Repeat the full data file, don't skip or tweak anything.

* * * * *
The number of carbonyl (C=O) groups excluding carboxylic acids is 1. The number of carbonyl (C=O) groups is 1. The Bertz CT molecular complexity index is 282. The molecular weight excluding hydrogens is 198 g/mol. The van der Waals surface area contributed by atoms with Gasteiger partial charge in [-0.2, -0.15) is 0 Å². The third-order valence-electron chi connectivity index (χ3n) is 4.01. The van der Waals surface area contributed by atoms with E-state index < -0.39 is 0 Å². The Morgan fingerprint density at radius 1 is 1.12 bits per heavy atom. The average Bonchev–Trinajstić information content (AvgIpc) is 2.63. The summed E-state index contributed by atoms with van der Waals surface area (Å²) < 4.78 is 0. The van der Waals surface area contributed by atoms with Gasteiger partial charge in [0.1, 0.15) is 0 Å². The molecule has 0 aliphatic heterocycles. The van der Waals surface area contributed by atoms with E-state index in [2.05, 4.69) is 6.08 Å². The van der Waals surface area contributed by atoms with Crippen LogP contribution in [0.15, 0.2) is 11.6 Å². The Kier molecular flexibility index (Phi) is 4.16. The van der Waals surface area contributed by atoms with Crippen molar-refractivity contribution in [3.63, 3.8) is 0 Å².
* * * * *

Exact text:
The number of carbonyl (C=O) groups excluding carboxylic acids is 1. The number of carbonyl (C=O) groups is 1. The Bertz CT molecular complexity index is 282. The molecular weight excluding hydrogens is 198 g/mol. The van der Waals surface area contributed by atoms with Gasteiger partial charge in [-0.2, -0.15) is 0 Å². The third-order valence-electron chi connectivity index (χ3n) is 4.01. The van der Waals surface area contributed by atoms with E-state index < -0.39 is 0 Å². The Morgan fingerprint density at radius 1 is 1.12 bits per heavy atom. The average Bonchev–Trinajstić information content (AvgIpc) is 2.63. The summed E-state index contributed by atoms with van der Waals surface area (Å²) < 4.78 is 0. The van der Waals surface area contributed by atoms with Gasteiger partial charge in [0.1, 0.15) is 0 Å². The molecule has 0 aliphatic heterocycles. The van der Waals surface area contributed by atoms with E-state index in [2.05, 4.69) is 6.08 Å². The van der Waals surface area contributed by atoms with Crippen LogP contribution in [0.15, 0.2) is 11.6 Å². The Kier molecular flexibility index (Phi) is 4.16. The van der Waals surface area contributed by atoms with Crippen molar-refractivity contribution in [3.63, 3.8) is 0 Å².